Huguenor: It was an honor. It was definitely fun, but I sprained my ankle mid-set so I had to adjust how I was moving on the fly. All in all though, I think it went over really well. It was cool to see so many people singing along and psyched. We don’t have inflated egos by any means, so it was affirming to feel like we still could connect with people at an event with so many exponentially bigger bands.

TYF: Now, let’s talk about the music on your most recent EP, Dulcet Tones. What was the inspiration behind the title track?

Huguenor: I like to write story songs when possible—whenever I have the germ of one to work on. To me, that song is the story of two people who don’t really know each other very well yet, walking around a lake together at dusk.

TYF: What are the “dulcet tones” that you mention in the lyrics?

Huguenor: They are the promise of connection, love, a sense of home, comfort, an end to wanderlust, etc. They are the sounds heard from the threshold of a place that the narrator has never been to before.

TYF: In your song “Flying Dream,” you talk about soaring “out into nothing, out over everything” and feeling like you own the world. Was the song based on a real dream or just an interesting scenario you imagined?

Huguenor: That song was all Morgan. I’ve never asked him, and I’d hate to speak for him when I don’t know the answer… but I’ll do it anyway. 100% a real dream.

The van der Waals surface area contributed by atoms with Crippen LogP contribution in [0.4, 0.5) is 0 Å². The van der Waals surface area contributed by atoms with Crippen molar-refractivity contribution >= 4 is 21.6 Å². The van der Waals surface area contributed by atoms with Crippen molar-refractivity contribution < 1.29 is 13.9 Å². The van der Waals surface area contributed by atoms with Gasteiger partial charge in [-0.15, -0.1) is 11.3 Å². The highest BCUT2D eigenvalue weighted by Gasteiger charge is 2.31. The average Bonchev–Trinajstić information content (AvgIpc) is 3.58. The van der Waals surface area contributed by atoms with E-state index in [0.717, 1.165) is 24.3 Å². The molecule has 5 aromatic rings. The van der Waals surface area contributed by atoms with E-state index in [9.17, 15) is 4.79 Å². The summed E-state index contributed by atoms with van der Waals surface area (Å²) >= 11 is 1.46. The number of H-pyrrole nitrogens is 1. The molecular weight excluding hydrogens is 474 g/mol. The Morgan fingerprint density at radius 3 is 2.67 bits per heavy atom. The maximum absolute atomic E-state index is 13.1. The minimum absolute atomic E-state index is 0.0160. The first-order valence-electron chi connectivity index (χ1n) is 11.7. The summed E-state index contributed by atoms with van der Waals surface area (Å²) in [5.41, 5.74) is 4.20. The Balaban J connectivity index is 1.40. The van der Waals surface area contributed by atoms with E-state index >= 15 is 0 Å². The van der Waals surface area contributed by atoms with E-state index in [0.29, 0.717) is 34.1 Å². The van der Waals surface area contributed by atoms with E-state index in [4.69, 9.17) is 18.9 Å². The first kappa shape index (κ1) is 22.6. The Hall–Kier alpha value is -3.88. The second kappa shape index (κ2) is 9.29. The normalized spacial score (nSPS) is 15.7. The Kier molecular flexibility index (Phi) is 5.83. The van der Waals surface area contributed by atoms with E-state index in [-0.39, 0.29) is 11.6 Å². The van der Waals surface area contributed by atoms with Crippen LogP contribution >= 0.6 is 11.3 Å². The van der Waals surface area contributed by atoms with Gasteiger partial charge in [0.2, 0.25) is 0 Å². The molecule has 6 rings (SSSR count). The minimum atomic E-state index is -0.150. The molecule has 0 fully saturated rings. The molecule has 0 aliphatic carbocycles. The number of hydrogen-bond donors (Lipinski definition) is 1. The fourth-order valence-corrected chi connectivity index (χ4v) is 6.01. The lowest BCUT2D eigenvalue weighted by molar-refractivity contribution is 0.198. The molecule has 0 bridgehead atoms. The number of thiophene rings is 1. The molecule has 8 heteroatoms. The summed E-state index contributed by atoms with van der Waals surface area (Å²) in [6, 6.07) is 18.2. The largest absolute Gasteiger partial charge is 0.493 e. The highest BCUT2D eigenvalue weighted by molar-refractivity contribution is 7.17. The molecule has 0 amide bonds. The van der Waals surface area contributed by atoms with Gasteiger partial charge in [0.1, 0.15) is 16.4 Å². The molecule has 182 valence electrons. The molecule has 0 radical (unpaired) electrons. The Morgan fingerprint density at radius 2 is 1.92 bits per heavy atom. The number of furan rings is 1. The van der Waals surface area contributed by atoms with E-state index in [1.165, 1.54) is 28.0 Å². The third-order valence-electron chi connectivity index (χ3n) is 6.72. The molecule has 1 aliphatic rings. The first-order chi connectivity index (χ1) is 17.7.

TYF: In the spirit of punk rock legends like The Clash, you use your platform as a band to speak out about social justice issues. Do you think today’s punk rock world has the same spirit of activism that the punk rock world of the 1980s had?

Huguenor: Generally, no. There are some exceptions, but largely, and for years, it seems like it has been just about fun—having it, singing about it, friends, whiskey, touring, etc.… which is probably why less people were paying attention to punk. But I think now that we are entering a demonstrably dystopian state (one where we’re seriously talking about keeping a registry of Muslim Americans, looking at internment camps as inspiration for policy, and a White House full of bigots, climate change deniers, propagandists, gay conversion therapy believers, and a president who is endorsed by both the KKK and the American Nazi Party), hopefully more people will start being vocal. And I mean, like, can’t-shut-them-up vocal. We need that now.

TYF: Since it was a few days ago, here’s a question about Thanksgiving. If you had the chance to perform in the Macy’s Thanksgiving Day Parade, what kind of float would you want to ride on?

Huguenor: I’d like it to be a float in the shape of America with a leash on it, William Gibson at the front of the float holding the leash and walking it out of the parade route and off a cliff.

Hard Girls’ latest EP Dulcet Tones can be purchased from their Bandcamp page.

Brittany Menjivar is a seventeen-year-old music enthusiast who listens to everything from Britpop to EDM to up-and-coming Warped Tour bands. She is passionate about many things in life, including (but not limited to) flower crowns, Foster the People, S. E. Hinton novels, scimitar-horned oryxes, The Great Gatsby (both the book and the 2013 film), theatre, the music of Damon Albarn, blue raspberry ICEEs, and thought-provoking films. Brittany loves spreading the word about interesting ideas, which is why she writes for TYF and serves as the editor of her school newspaper and literary magazine. She also loves metaphors and similes, which explains why she enjoys reviewing music so much. In addition to being a member of the TYF staff, Brittany is a poet who has been published in KaPow! Creative Writing Zine, The Noisy Island, Crashtest, and YARN. If you're reading this, she hopes your day is full of good art and good vibes.